Cycling around Costa Rica
It was hard to leave Mastatal. In general, because of the amazing friends, pregnant goats, and rapidly growing tree crops we were leaving behind. And more specifically, because my bike rim was broken. We had made it all the way to San Miguel (3k?) when it happened. Luckily I managed to drag myself in to Parrita where a slightly crazy man walked by and fixed my rim with a drill and some old washers.
Then we were off for real. Me, Scotty so Hotty, and our good friend Simon, aka Captain Permaculture. Off for real on an epic bike journey through the wild roads of Costa Rica in search of plants and people who grow them.
Our first stop was Finca La Familia, the home and farm of Brendon, Sarah, and their wonderful children Sole, Avi, y Julian. Simon was immediately kicked by a small pony, while Scott and I scampered around checking out root crops. Then we were off on a whirlwind tour of the property, horse rides around town, harvesting ñampi, and slaughtering chickens for dinner. Finally I learned how to properly remove chicken lungs! We had a blast processing Ecuadorian vine nuts with Brendon’s neighbor Francisco, and I was thrilled to trade chicha recipes with Francisco’s lovely wife. Highlights and Life Lessons; 1. Seeing a true example of medium scale agroforestry crops; 2. Learning about cultivating wild bees; 3. Appreciating the value of truly masterful master planning.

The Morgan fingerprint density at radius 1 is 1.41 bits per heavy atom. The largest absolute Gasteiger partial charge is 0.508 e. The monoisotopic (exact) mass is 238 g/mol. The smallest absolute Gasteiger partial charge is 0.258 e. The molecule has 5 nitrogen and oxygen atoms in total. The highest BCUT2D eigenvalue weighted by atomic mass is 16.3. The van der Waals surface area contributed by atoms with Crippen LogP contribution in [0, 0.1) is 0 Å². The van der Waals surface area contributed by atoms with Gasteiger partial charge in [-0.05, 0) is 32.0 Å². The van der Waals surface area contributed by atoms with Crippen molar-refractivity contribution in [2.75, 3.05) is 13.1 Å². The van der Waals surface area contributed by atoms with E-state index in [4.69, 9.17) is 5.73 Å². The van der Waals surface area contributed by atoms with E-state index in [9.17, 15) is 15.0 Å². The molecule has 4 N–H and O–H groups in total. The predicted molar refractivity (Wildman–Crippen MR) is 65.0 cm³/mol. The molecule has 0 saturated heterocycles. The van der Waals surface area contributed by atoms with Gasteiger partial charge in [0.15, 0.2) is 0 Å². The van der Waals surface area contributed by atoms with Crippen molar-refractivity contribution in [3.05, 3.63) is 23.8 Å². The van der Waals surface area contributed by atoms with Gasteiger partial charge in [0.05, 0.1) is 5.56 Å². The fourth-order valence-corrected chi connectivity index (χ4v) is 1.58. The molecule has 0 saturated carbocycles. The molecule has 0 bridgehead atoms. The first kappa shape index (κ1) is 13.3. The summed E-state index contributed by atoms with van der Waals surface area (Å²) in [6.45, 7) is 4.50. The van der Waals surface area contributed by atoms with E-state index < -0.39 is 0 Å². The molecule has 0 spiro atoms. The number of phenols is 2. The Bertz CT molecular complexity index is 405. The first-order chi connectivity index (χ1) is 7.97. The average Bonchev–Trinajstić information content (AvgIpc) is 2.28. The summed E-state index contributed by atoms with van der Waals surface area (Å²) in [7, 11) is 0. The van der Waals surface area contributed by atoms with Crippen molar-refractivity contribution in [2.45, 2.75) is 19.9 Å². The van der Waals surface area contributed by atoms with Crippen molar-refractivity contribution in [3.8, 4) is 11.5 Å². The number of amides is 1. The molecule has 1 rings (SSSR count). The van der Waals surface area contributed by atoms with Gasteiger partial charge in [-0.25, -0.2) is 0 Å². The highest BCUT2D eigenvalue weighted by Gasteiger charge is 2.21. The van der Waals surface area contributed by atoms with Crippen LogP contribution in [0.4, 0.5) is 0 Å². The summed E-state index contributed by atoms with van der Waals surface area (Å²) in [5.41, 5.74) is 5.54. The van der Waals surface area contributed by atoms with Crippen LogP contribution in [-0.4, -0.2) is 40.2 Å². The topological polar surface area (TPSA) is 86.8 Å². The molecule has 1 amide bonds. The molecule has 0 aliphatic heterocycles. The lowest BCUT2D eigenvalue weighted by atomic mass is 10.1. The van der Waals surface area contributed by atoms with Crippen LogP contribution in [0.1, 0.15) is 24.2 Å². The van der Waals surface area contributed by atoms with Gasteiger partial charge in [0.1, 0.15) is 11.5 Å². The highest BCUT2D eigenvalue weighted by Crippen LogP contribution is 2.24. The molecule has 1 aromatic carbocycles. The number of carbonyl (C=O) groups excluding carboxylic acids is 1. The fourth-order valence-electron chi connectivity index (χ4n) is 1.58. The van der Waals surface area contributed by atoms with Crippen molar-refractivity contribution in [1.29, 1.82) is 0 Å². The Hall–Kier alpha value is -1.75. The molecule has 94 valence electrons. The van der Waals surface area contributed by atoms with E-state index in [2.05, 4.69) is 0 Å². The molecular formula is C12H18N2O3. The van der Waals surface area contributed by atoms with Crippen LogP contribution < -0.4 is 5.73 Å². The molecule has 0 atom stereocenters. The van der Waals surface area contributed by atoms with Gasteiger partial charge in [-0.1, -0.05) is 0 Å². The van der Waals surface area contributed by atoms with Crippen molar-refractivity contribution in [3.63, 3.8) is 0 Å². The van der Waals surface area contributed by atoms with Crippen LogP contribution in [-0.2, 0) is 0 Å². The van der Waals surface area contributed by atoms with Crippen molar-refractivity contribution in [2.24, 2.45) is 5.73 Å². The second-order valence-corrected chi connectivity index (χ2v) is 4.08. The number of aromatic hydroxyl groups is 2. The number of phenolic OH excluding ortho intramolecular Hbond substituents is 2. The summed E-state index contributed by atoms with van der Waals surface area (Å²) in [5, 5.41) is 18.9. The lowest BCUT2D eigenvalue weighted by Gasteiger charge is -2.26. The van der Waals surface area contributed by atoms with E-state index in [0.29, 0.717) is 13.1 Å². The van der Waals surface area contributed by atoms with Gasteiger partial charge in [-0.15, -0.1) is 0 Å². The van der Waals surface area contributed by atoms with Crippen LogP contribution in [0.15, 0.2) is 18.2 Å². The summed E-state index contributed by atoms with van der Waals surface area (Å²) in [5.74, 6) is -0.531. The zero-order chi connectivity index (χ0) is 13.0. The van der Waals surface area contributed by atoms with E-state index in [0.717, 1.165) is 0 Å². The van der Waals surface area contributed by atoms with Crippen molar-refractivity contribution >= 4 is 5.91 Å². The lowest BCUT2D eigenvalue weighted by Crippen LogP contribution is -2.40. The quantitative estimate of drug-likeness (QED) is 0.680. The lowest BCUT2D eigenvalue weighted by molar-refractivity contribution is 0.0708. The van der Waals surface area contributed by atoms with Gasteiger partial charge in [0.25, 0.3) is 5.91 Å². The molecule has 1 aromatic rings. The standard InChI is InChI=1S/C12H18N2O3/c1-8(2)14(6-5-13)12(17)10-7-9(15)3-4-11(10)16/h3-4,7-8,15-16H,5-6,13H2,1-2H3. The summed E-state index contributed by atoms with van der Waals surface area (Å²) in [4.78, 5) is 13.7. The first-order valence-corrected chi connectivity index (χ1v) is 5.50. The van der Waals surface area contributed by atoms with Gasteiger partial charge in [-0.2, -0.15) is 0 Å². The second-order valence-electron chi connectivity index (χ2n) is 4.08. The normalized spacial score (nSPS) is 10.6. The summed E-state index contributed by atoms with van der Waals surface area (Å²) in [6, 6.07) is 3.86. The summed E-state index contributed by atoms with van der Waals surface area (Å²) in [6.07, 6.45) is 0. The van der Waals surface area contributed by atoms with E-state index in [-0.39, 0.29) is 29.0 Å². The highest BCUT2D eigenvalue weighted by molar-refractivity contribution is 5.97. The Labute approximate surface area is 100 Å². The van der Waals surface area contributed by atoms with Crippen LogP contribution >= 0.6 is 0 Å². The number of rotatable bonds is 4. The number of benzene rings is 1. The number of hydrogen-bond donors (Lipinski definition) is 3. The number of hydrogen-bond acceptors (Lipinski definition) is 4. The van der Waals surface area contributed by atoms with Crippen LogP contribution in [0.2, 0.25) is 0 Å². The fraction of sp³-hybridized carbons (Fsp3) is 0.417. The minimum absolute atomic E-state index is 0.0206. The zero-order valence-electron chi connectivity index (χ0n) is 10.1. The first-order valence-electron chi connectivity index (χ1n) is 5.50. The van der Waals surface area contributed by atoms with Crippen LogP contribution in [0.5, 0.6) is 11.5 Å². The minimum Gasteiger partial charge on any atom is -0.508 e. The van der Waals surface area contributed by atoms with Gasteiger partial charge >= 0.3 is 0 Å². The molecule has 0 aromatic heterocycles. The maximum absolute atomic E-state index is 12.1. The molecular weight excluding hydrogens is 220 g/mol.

Our next stop was actually back at the Ranch for a three day Biochar Workshop with Art Donnelly and Peter Kring. During the workshop we learned how to make biochar burners out of 55 gallon drums as well as transportable biochar cooking stoves. Highlights and life lessons; 1. Strengthening the web of friends and colleagues who work towards sustainability in Costa Rica and beyond 2. Adding another kick’ass propane free cooking stove to our growing repertoire; 3. Going carbon positive, heck yeah!